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Author Topic: Challenge: mic for quiet VIP speaker  (Read 1326 times)

Jon Goin

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Challenge: mic for quiet VIP speaker
« on: April 26, 2019, 12:38:07 pm »

A VIP speaker at international conferences has a quiet voice. His Schoeps CCM41 and Audix M1280B mics have LED reading lights on the booms and need to be away from his mouth. He can't wear a headmic or lav because of mobility concerns.
I'm still looking for a mic that can pick up his voice better and reject feedback in large halls.
Any suggestions would be greatly appreciated!
Jon
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Nathan Riddle

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Re: Challenge: mic for quiet VIP speaker
« Reply #1 on: April 26, 2019, 03:07:51 pm »

Would you kindly, fix your display/user name as per the forum rules.

https://forums.prosoundweb.com/index.php/board,36.0.html

Thanks
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Jon Goin

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Re: Challenge: mic for quiet VIP speaker
« Reply #2 on: April 26, 2019, 03:39:16 pm »

Got it--I actually started out right and misunderstood that I had to change something...
Thanks.
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Dave Garoutte

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Re: Challenge: mic for quiet VIP speaker
« Reply #3 on: April 26, 2019, 04:21:06 pm »

Sorry, but I'm unclear how he is doing it now.

It sounds like this is a setup he takes with him to different events.
Is it wireless now?
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Jon Goin

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Re: Challenge: mic for quiet VIP speaker
« Reply #4 on: April 26, 2019, 05:23:38 pm »

Currently he's in a wheelchair holding notes, with either a Schoeps CCM41 or Audix 1280B on long low booms.
The mics have to be a little far back so he can move and he speaks quietly.
Anything closer would be better but I can't move in.
Boundary mics and shotguns are out--I've tried everything there.
My next attempts are Earthworks and DPA small caps with the same style of integrated cable booms.
I also just saw the idea of AKG 535Bs and have some old ones--worth a try.
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Dave Garoutte

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Re: Challenge: mic for quiet VIP speaker
« Reply #5 on: April 26, 2019, 08:18:43 pm »

Headworn mic (wired or wireless) and a separate reading light.
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Scott Holtzman

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Re: Challenge: mic for quiet VIP speaker
« Reply #6 on: April 27, 2019, 01:24:27 am »

Headworn mic (wired or wireless) and a separate reading light.
Yes that's my question, why can't you run a DPA headworn with a quality witeless?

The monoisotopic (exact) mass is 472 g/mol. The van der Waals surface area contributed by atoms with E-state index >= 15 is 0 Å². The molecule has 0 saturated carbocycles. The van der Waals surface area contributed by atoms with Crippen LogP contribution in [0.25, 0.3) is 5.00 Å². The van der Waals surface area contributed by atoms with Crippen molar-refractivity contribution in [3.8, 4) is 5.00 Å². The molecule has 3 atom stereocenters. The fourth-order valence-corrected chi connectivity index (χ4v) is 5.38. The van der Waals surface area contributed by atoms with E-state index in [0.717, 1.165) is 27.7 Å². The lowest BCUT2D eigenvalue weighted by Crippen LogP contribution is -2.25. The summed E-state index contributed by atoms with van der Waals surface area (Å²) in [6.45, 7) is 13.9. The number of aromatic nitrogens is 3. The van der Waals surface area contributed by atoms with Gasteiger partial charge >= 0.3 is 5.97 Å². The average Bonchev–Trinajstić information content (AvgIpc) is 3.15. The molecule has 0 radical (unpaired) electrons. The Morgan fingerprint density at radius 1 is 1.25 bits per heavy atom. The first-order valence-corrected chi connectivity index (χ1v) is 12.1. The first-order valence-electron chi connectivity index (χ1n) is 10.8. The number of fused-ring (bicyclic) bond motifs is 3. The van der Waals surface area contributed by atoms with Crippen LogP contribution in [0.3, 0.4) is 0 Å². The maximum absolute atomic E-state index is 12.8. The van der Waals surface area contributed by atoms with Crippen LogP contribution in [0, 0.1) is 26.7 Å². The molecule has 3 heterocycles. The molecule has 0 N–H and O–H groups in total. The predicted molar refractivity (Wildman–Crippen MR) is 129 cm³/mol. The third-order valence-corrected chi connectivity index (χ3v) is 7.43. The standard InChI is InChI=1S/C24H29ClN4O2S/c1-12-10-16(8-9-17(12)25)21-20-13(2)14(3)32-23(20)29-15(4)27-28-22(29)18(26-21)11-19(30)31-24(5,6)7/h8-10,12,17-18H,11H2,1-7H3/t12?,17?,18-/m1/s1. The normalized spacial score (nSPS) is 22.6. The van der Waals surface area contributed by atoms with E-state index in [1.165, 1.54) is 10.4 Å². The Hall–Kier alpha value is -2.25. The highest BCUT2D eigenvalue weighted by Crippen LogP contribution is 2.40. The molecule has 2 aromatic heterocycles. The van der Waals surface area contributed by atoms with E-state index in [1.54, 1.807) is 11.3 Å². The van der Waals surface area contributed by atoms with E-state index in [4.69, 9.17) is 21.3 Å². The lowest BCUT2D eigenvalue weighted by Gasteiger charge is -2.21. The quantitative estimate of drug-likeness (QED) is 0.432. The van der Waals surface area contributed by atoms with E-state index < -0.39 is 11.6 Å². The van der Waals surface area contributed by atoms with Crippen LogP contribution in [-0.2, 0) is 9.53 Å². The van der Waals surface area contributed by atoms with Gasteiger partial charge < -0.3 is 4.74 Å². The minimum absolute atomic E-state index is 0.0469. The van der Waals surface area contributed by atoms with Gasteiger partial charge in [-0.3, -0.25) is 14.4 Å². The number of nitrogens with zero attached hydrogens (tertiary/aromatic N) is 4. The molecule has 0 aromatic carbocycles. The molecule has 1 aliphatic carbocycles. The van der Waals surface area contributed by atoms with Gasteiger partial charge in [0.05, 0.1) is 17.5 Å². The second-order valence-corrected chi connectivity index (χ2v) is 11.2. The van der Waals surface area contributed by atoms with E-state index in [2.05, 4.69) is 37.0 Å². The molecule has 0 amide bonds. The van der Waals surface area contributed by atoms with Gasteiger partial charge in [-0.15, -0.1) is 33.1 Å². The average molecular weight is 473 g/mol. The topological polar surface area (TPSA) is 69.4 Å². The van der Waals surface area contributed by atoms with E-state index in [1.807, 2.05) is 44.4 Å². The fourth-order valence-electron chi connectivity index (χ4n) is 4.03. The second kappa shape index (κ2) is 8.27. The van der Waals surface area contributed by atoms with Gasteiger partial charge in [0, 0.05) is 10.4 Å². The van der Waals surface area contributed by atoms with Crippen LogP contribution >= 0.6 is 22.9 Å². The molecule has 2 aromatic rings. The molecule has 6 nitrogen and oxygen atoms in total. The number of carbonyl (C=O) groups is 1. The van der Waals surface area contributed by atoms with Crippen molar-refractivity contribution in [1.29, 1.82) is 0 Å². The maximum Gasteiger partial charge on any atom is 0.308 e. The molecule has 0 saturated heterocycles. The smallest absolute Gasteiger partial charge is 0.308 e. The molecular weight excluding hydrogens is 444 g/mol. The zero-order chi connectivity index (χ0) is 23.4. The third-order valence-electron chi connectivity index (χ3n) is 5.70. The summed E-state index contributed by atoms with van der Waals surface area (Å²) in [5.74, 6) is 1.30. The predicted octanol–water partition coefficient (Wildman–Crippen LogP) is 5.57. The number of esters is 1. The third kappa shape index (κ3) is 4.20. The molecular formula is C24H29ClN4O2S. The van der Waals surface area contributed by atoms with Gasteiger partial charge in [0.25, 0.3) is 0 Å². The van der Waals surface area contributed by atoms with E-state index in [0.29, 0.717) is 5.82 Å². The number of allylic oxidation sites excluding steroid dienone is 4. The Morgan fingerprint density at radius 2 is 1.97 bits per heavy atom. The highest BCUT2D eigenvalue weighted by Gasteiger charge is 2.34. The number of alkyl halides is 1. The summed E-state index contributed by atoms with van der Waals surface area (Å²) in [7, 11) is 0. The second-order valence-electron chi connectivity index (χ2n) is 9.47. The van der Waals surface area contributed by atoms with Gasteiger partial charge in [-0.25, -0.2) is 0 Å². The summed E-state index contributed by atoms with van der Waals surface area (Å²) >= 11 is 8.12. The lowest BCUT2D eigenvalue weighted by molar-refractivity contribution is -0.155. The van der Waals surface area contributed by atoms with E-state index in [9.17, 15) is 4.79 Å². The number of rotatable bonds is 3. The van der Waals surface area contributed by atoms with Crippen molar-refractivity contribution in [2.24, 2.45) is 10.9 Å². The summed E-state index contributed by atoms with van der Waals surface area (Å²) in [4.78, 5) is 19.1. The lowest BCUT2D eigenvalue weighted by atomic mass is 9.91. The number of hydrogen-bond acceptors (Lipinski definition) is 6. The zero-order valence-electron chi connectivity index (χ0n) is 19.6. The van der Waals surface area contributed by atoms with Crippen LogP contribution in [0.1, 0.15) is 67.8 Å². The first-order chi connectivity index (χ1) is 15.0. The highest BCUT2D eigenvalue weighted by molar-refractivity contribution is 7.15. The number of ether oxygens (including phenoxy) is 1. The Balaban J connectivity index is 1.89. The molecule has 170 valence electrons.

Sent from my VS996 using Tapatalk

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Keith Broughton

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Re: Challenge: mic for quiet VIP speaker
« Reply #7 on: April 27, 2019, 06:52:32 am »

I have worked with Rick Hansen ( man in motion wheel chair guy...)and he uses a headset wireless and it works great.
As for the reading light for the notes, I take it the person has a binder or clipboard , or something, with the notes on so you could use a small LED clip light.
A tablet would be something to consider as well.
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Tim McCulloch

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Re: Challenge: mic for quiet VIP speaker
« Reply #8 on: April 28, 2019, 10:51:39 am »

I've worked with several presenters in chairs and so far they've expected an ear set mic of some kind and usually have a pretty clear idea of where the transmitter can be placed and how to dress the mic lead.  Wheel chairs present their own RF challenges regarding transmitter placement and the more sophisticated the chair the greater the challenges.

But in a wheel chair or not, sometimes we have to inform the presenter that his/her/their desires are not consistent with *effective delivery of the message* the presenter wishes to impart, and solicit the presenter's input for changes that will help accomplish presenter's goals.

edit ps - Jon, I'm sympathetic to your situation (and a bit envious of your budget) but perhaps it's worth the mention to your client that "loudest sound at the mic, wins."  Unless you can reduce the distance between capsule and voice source, any current issues will continue.  The client needs to be aware that in spite of the incredible industrial-bio technologies that give your client mobility and some dignity, those technologies do not rewrite the laws of physics.
« Last Edit: April 28, 2019, 10:56:48 am by Tim McCulloch »
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Jon Goin

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Re: Challenge: mic for quiet VIP speaker
« Reply #9 on: April 29, 2019, 11:02:12 am »